Monthly broadband charge instead of TV licence fee ‘not really a runner’, says Government source

Issue of how to fund RTÉ emerging as potential fault line in Coalition

The prospect of a levy being placed on broadband bills to replace the TV licence fee has been played down by Government figures.

Reports on Sunday suggested that a €10 to €15 monthly charge could be placed on household internet and phone bills, but a Coalition source said such a levy “isn’t really considered a runner”.

The Government has committed to making a decision on the future funding model for RTÉ early this year once expert reports on last year’s controversy at the broadcaster arising from undisclosed payments to star presenter Ryan Tubridy are completed.

The source said: “[A broadband levy] hasn’t been used to fund public service broadcasting in any other country in the world so it’s uncharted territory. There are about 100 broadband firms out there of various shapes and sizes so it’d be administratively tricky.”


The Government believes such a levy could not take account of the varying speeds and qualities of broadband around the country, raising equity issues, and it could also discourage rural dwellers from signing up to the National Broadband Plan. It would also raise issues around how to put in place exemptions for pensioners and low-income families.

“Really, the only two shows in town in terms of replacing the licence fee are exchequer funding, which could have a number of safeguards to protect RTÉ and other public service broadcasters’ independence, and some form of media charge which could potentially be collected by Revenue.”

The future of RTÉ's funding is a potential fault line within the Coalition. Minister for Media Catherine Martin has consistently indicated she wants direct exchequer funding to be considered, but is facing opposition from Minister for Finance Michael McGrath and Minister for Public Expenditure Paschal Donohoe.

Tánaiste Micheál Martin said on Sunday he would have “real reservations” about direct funding that would in effect tie spending on public service media to decisions made by the government of the day.

Mr Martin told RTÉ's This Week programme the licence fee would be in place for the remainder of this year “and perhaps even next year”.

He said there would be “issues” around a broadband levy, saying no position on that had been brought forward for the Government to consider.

Speaking on RTÉ's Week in Politics programme, Minister for Enterprise Simon Coveney said he hoped a new funding model for RTÉ would be put in place, but that he “can’t say for sure” what it would be as the Government has “to agree it first”.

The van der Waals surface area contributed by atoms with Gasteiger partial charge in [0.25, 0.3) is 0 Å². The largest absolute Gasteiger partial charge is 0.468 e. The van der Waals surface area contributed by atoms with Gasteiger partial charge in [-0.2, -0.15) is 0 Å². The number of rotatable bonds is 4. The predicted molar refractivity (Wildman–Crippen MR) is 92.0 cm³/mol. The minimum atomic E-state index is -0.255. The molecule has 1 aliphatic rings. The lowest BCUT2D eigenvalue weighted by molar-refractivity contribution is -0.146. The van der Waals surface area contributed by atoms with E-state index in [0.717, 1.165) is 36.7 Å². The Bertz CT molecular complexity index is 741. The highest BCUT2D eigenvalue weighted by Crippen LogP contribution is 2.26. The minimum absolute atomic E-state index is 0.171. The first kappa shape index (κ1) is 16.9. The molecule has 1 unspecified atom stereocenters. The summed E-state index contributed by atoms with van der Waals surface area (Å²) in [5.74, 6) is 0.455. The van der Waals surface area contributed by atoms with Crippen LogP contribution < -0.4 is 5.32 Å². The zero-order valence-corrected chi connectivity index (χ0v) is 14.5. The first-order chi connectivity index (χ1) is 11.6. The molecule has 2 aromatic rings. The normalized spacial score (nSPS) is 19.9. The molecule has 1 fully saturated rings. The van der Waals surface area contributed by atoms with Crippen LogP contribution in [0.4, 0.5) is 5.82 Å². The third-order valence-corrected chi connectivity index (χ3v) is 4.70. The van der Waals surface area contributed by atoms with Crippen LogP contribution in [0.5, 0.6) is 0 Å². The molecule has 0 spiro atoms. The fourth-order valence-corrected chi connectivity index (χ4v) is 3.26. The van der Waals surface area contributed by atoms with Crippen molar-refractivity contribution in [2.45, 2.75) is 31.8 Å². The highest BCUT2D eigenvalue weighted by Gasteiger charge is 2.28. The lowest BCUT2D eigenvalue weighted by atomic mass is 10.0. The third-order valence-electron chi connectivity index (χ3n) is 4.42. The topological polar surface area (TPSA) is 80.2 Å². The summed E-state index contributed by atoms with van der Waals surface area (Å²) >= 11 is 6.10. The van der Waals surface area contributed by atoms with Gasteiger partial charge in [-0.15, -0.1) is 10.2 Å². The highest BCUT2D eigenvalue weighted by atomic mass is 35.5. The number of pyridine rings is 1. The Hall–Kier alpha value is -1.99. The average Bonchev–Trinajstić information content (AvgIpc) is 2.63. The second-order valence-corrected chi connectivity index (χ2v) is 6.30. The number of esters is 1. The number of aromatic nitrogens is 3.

The Government is unlikely to settle the matter before Prof Niamh Brennan of UCD produces a report on RTÉ's governance framework for Ms Martin. The Minister also asked consultant Brendan McGinty to examine how RTÉ engages presenters and contractors.

A Government spokesman said the reports designed to inform a decision on the licence fee were “expected in late February”.

Two other reports on governance breakdown at the national broadcaster are set to be published in the coming days. These will examine how the organisation came to lose €2.2 million in the Toy Show the Musical debacle and assess whether staff severance deals were managed correctly.

Dáil public accounts committee chairman Brian Stanley, a Sinn Féin TD, said the committee awaits the release of the findings before finalising its own report on the affair. “We don’t want to sign off until we see these reports,” Mr Stanley said.

RTÉ's board hired accountants Grant Thornton to examine the musical’s failure amid political uproar over the loss incurred by the Christmas 2022 production. After questions over the severance terms for former chief financial officer Breda O’Keeffe, director general Kevin Bakhurst separately asked solicitors McCann FitzGerald to examine staff exit deals.

In preparation behind the scenes for several months, the two reports had been scheduled for release in December. However, publication was deferred at the last minute because the work was ongoing.

The documents now appear set to be published later this week, bringing RTÉ back into the centre of political debate as the Dáil resumes after the Christmas recess.

  • Sign up for push alerts and have the best news, analysis and comment delivered directly to your phone
  • Find The Irish Times on WhatsApp and stay up to date
  • Our In The News podcast is now published daily – Find the latest episode here
Jack Horgan-Jones

Jack Horgan-Jones

Jack Horgan-Jones is a Political Correspondent with The Irish Times

Arthur Beesley

Arthur Beesley

Arthur Beesley is Current Affairs Editor of The Irish Times